Lets consider another example,

'use strict'
var person = {
    age: 34,
    firstName: "aamol",
    lastName: "gote",
    getName: function () {
        console.log(this);
    }
}
person.getName();

What would be the output, it would be person object
{age: 34, firstName: “aamol”, lastName: “gote”}

Now we will replace getName function with arrow function

'use strict'
var person = {
    age: 34,
    firstName: "aamol",
    lastName: "gote",
    getName:  () => console.log(this)
}
person.getName();

Output over here would be window object. If we were inside the function then we would get the function context

Lets take another example

'use strict'
var person = {
    age: 34,
    firstName: "aamol",
    lastName: "gote",
    getName: function(){
        return () => console.log(this)
    }
}
person.getName()();

Now in this case getName() is returning the function, so what would be the output, it would be person object, because it getName() is function and that is the context that we are working with and because we are returning the function, so this will be set to the context of invoice object.

Another important aspect for arrow functions is related to .bind, .call and .apply. Consider following example

'use strict'
var person = {
    age: 34,
    firstName: "aamol",
    lastName: "gote",
    getName: function(){
        return () => console.log(this)
    }
}

var person2 = {
    age: 36,
    firstName: "john",
    lastName: "doe",

}
person.getName().bind(person2)();

Output will be {age: 34, firstName: “aamol”, lastName: “gote”} and not person2 object. This is very important with arrow functions you cannot bind a new object to arrow functions. Javascript engine did not even throw the error, it just ignored the bind call. So when u are working with arrow functions you will not be able to change the value of this like in traditional javascript.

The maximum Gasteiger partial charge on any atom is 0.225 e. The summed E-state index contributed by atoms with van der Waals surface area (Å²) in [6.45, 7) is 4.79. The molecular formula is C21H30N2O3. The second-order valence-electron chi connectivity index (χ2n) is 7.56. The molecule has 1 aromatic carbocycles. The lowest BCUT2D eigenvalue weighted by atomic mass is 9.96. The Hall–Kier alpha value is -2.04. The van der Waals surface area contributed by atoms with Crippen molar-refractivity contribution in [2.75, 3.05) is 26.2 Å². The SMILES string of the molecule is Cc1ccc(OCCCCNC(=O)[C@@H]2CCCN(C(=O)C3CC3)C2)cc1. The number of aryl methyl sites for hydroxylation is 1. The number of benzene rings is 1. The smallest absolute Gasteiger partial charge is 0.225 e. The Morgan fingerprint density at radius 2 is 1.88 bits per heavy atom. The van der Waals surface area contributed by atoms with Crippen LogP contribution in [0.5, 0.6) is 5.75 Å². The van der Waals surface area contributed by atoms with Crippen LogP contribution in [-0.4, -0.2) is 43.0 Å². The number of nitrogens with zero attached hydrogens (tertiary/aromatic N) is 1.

Like .bind similar scenario exist for .call and .apply.

'use strict'
var person = {
    age: 34,
    firstName: "aamol",
    lastName: "gote",
    getName: function(){
        return () => console.log(this)
    }
}

var person2 = {
    age: 36,
    firstName: "john",
    lastName: "doe",

}
person.getName().call(person2);

Output will be {age: 34, firstName: “aamol”, lastName: “gote”} and not person2

Same applies to .apply.

So in summary in case of arrow function .call, .bind and .apply are useless, you cannot change the value of this.

One more quirk to the arrow functions consider the following example

'use strict'
var person = {
    age: 34,
    firstName: "aamol",
    lastName: "gote",
    getName: () 
        => console.log(this)
    
}
person.getName();

This is gives an syntax error “Uncaught SyntaxError: Unexpected token =>”
New line character is problem with arrow functions you cannot put the arrow symbol on to the new line.

Arrow functions do not have “prototype” property.

'use strict'
var getName = () => "aamol";
console.log(getName.hasOwnProperty("prototype"));

Output would be false.

Whenever you declare a function in javascript it will by default have the prototype property. So unlike ES% in ES6 if you declare an function with arrow symbol, we do not have access to prototype.